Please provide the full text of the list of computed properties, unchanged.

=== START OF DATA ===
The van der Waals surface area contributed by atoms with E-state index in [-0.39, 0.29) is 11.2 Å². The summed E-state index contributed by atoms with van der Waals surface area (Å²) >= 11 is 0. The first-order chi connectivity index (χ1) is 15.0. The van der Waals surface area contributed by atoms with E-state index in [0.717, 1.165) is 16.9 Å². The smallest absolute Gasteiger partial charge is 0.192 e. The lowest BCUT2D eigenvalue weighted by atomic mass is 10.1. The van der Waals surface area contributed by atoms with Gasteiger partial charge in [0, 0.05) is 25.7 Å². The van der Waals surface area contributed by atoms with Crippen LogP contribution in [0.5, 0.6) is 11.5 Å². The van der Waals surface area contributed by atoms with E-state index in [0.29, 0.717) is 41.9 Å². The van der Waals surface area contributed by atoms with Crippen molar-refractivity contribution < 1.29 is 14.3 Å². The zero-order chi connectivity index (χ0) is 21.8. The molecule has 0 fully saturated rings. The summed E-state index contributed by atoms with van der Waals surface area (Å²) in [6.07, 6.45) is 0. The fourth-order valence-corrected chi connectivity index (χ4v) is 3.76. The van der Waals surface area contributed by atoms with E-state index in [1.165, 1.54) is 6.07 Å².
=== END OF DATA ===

The van der Waals surface area contributed by atoms with E-state index in [-0.39, 0.29) is 11.2 Å². The summed E-state index contributed by atoms with van der Waals surface area (Å²) >= 11 is 0. The first-order chi connectivity index (χ1) is 15.0. The van der Waals surface area contributed by atoms with E-state index in [0.717, 1.165) is 16.9 Å². The smallest absolute Gasteiger partial charge is 0.192 e. The lowest BCUT2D eigenvalue weighted by atomic mass is 10.1. The van der Waals surface area contributed by atoms with Gasteiger partial charge in [0, 0.05) is 25.7 Å². The van der Waals surface area contributed by atoms with Crippen LogP contribution in [0.5, 0.6) is 11.5 Å². The van der Waals surface area contributed by atoms with E-state index in [0.29, 0.717) is 41.9 Å². The van der Waals surface area contributed by atoms with Crippen molar-refractivity contribution < 1.29 is 14.3 Å². The zero-order chi connectivity index (χ0) is 21.8. The molecule has 0 fully saturated rings. The summed E-state index contributed by atoms with van der Waals surface area (Å²) in [6.07, 6.45) is 0. The fourth-order valence-corrected chi connectivity index (χ4v) is 3.76. The van der Waals surface area contributed by atoms with E-state index in [1.165, 1.54) is 6.07 Å².